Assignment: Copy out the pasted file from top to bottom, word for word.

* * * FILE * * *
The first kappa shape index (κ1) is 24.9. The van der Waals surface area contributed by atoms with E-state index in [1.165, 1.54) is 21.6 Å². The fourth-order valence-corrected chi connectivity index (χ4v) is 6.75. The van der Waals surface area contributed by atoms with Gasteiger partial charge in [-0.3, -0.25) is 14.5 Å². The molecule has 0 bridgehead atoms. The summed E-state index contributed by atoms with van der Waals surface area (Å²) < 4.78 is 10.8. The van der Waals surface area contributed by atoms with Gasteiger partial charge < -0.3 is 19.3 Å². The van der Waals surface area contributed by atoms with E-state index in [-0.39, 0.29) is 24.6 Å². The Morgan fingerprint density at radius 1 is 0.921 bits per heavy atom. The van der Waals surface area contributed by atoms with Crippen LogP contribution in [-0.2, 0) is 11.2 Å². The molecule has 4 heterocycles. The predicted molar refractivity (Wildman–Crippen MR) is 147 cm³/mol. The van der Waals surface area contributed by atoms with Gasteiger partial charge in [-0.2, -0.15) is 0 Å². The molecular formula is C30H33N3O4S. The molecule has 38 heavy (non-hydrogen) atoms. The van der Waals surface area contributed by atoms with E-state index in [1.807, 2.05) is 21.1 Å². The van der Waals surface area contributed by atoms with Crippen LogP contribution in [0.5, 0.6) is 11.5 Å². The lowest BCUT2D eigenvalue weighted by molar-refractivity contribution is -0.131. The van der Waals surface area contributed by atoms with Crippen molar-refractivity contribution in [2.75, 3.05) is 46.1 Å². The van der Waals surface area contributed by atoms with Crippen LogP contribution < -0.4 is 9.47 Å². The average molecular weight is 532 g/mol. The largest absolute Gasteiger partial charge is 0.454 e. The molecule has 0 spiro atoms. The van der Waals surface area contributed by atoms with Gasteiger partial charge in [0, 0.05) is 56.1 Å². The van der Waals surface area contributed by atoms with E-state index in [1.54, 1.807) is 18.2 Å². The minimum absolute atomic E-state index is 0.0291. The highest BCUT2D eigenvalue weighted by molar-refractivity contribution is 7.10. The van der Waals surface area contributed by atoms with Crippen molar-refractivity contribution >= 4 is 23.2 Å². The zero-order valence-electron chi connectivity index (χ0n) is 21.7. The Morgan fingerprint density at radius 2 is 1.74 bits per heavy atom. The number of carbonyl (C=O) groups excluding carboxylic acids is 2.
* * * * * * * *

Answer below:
The first kappa shape index (κ1) is 24.9. The van der Waals surface area contributed by atoms with E-state index in [1.165, 1.54) is 21.6 Å². The fourth-order valence-corrected chi connectivity index (χ4v) is 6.75. The van der Waals surface area contributed by atoms with Gasteiger partial charge in [-0.3, -0.25) is 14.5 Å². The molecule has 0 bridgehead atoms. The summed E-state index contributed by atoms with van der Waals surface area (Å²) < 4.78 is 10.8. The van der Waals surface area contributed by atoms with Gasteiger partial charge < -0.3 is 19.3 Å². The van der Waals surface area contributed by atoms with E-state index in [-0.39, 0.29) is 24.6 Å². The Morgan fingerprint density at radius 1 is 0.921 bits per heavy atom. The van der Waals surface area contributed by atoms with Crippen LogP contribution in [-0.2, 0) is 11.2 Å². The molecule has 4 heterocycles. The predicted molar refractivity (Wildman–Crippen MR) is 147 cm³/mol. The van der Waals surface area contributed by atoms with Gasteiger partial charge in [-0.2, -0.15) is 0 Å². The molecular formula is C30H33N3O4S. The molecule has 38 heavy (non-hydrogen) atoms. The van der Waals surface area contributed by atoms with E-state index in [1.807, 2.05) is 21.1 Å². The van der Waals surface area contributed by atoms with Crippen LogP contribution in [0.5, 0.6) is 11.5 Å². The lowest BCUT2D eigenvalue weighted by molar-refractivity contribution is -0.131. The van der Waals surface area contributed by atoms with Crippen molar-refractivity contribution in [2.75, 3.05) is 46.1 Å². The van der Waals surface area contributed by atoms with Crippen LogP contribution < -0.4 is 9.47 Å². The average molecular weight is 532 g/mol. The largest absolute Gasteiger partial charge is 0.454 e. The molecule has 0 spiro atoms. The van der Waals surface area contributed by atoms with Gasteiger partial charge in [0, 0.05) is 56.1 Å². The van der Waals surface area contributed by atoms with E-state index in [1.54, 1.807) is 18.2 Å². The minimum absolute atomic E-state index is 0.0291. The highest BCUT2D eigenvalue weighted by molar-refractivity contribution is 7.10. The van der Waals surface area contributed by atoms with Crippen molar-refractivity contribution >= 4 is 23.2 Å². The zero-order valence-electron chi connectivity index (χ0n) is 21.7. The Morgan fingerprint density at radius 2 is 1.74 bits per heavy atom. The number of carbonyl (C=O) groups excluding carboxylic acids is 2.